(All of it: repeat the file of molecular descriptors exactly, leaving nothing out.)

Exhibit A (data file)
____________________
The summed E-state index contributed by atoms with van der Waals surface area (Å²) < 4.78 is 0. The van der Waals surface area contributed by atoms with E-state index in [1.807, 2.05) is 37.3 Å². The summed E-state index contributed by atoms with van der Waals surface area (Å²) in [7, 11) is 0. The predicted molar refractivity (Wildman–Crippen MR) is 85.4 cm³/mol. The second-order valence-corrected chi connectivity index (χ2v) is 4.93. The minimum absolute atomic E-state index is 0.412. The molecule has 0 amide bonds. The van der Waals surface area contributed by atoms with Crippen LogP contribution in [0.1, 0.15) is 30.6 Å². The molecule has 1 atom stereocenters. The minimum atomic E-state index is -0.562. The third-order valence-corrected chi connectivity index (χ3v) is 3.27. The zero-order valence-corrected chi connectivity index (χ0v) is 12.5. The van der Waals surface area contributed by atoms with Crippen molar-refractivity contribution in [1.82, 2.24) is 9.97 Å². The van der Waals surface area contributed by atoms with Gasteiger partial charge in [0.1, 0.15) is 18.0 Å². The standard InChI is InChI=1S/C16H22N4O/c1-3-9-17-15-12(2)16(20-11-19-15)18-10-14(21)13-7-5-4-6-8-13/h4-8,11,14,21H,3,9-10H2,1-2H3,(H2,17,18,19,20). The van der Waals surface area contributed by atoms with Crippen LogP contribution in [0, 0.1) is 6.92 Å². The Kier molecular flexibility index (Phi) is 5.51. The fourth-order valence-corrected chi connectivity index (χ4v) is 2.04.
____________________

The summed E-state index contributed by atoms with van der Waals surface area (Å²) < 4.78 is 0. The van der Waals surface area contributed by atoms with E-state index in [1.807, 2.05) is 37.3 Å². The summed E-state index contributed by atoms with van der Waals surface area (Å²) in [7, 11) is 0. The predicted molar refractivity (Wildman–Crippen MR) is 85.4 cm³/mol. The second-order valence-corrected chi connectivity index (χ2v) is 4.93. The minimum absolute atomic E-state index is 0.412. The molecule has 0 amide bonds. The van der Waals surface area contributed by atoms with Crippen LogP contribution in [0.1, 0.15) is 30.6 Å². The molecule has 1 atom stereocenters. The minimum atomic E-state index is -0.562. The third-order valence-corrected chi connectivity index (χ3v) is 3.27. The zero-order valence-corrected chi connectivity index (χ0v) is 12.5. The van der Waals surface area contributed by atoms with Crippen molar-refractivity contribution in [1.82, 2.24) is 9.97 Å². The van der Waals surface area contributed by atoms with Gasteiger partial charge in [0.1, 0.15) is 18.0 Å². The standard InChI is InChI=1S/C16H22N4O/c1-3-9-17-15-12(2)16(20-11-19-15)18-10-14(21)13-7-5-4-6-8-13/h4-8,11,14,21H,3,9-10H2,1-2H3,(H2,17,18,19,20). The van der Waals surface area contributed by atoms with Crippen LogP contribution in [0, 0.1) is 6.92 Å². The Kier molecular flexibility index (Phi) is 5.51. The fourth-order valence-corrected chi connectivity index (χ4v) is 2.04.